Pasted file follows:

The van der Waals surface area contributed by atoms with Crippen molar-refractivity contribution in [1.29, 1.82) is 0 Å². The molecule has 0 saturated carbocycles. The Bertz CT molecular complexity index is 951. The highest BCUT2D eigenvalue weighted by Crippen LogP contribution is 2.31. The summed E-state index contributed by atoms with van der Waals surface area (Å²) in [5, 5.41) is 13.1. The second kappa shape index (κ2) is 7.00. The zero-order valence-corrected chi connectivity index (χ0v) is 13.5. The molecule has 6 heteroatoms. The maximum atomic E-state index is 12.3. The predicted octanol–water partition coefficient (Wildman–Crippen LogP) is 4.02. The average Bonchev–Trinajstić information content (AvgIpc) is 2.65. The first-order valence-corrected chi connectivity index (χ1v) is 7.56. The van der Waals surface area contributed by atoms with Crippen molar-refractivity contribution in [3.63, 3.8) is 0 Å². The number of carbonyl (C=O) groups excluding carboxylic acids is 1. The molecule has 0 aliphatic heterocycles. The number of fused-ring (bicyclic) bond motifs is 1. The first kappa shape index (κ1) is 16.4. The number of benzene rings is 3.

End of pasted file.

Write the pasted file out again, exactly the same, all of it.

The van der Waals surface area contributed by atoms with Crippen molar-refractivity contribution in [1.29, 1.82) is 0 Å². The molecule has 0 saturated carbocycles. The Bertz CT molecular complexity index is 951. The highest BCUT2D eigenvalue weighted by Crippen LogP contribution is 2.31. The summed E-state index contributed by atoms with van der Waals surface area (Å²) in [5, 5.41) is 13.1. The second kappa shape index (κ2) is 7.00. The zero-order valence-corrected chi connectivity index (χ0v) is 13.5. The molecule has 6 heteroatoms. The maximum atomic E-state index is 12.3. The predicted octanol–water partition coefficient (Wildman–Crippen LogP) is 4.02. The average Bonchev–Trinajstić information content (AvgIpc) is 2.65. The first-order valence-corrected chi connectivity index (χ1v) is 7.56. The van der Waals surface area contributed by atoms with Crippen molar-refractivity contribution in [3.63, 3.8) is 0 Å². The number of carbonyl (C=O) groups excluding carboxylic acids is 1. The molecule has 0 aliphatic heterocycles. The number of fused-ring (bicyclic) bond motifs is 1. The first kappa shape index (κ1) is 16.4. The number of benzene rings is 3.